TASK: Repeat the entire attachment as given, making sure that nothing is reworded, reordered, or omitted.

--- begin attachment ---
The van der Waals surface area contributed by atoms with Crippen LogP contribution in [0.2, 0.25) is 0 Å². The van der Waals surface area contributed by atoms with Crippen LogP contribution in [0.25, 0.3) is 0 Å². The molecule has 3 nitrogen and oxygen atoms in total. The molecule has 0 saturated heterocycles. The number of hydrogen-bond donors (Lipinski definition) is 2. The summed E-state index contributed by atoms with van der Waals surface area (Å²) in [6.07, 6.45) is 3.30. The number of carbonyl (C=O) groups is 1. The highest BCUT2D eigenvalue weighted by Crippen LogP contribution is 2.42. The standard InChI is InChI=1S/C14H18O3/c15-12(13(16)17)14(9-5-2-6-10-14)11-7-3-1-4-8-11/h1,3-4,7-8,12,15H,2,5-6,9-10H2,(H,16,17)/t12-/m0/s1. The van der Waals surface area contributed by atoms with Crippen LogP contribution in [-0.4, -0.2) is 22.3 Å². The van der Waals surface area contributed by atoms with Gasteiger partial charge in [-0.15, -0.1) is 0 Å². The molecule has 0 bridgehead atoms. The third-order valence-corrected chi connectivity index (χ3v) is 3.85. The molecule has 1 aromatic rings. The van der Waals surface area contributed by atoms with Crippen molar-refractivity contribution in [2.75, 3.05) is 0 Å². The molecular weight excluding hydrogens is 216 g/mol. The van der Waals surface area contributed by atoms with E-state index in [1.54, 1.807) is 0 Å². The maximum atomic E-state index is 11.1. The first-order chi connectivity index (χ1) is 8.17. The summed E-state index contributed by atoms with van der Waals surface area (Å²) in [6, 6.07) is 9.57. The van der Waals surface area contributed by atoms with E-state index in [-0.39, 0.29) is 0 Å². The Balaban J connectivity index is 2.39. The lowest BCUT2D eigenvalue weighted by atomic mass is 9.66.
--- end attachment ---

The van der Waals surface area contributed by atoms with Crippen LogP contribution in [0.2, 0.25) is 0 Å². The van der Waals surface area contributed by atoms with Crippen LogP contribution in [0.25, 0.3) is 0 Å². The molecule has 3 nitrogen and oxygen atoms in total. The molecule has 0 saturated heterocycles. The number of hydrogen-bond donors (Lipinski definition) is 2. The summed E-state index contributed by atoms with van der Waals surface area (Å²) in [6.07, 6.45) is 3.30. The number of carbonyl (C=O) groups is 1. The highest BCUT2D eigenvalue weighted by Crippen LogP contribution is 2.42. The standard InChI is InChI=1S/C14H18O3/c15-12(13(16)17)14(9-5-2-6-10-14)11-7-3-1-4-8-11/h1,3-4,7-8,12,15H,2,5-6,9-10H2,(H,16,17)/t12-/m0/s1. The van der Waals surface area contributed by atoms with Crippen LogP contribution in [-0.4, -0.2) is 22.3 Å². The van der Waals surface area contributed by atoms with Gasteiger partial charge in [-0.15, -0.1) is 0 Å². The molecule has 0 bridgehead atoms. The third-order valence-corrected chi connectivity index (χ3v) is 3.85. The molecule has 1 aromatic rings. The van der Waals surface area contributed by atoms with Crippen molar-refractivity contribution in [2.75, 3.05) is 0 Å². The molecular weight excluding hydrogens is 216 g/mol. The van der Waals surface area contributed by atoms with E-state index in [1.54, 1.807) is 0 Å². The maximum atomic E-state index is 11.1. The first-order chi connectivity index (χ1) is 8.17. The summed E-state index contributed by atoms with van der Waals surface area (Å²) in [6, 6.07) is 9.57. The van der Waals surface area contributed by atoms with E-state index in [-0.39, 0.29) is 0 Å². The Balaban J connectivity index is 2.39. The lowest BCUT2D eigenvalue weighted by atomic mass is 9.66.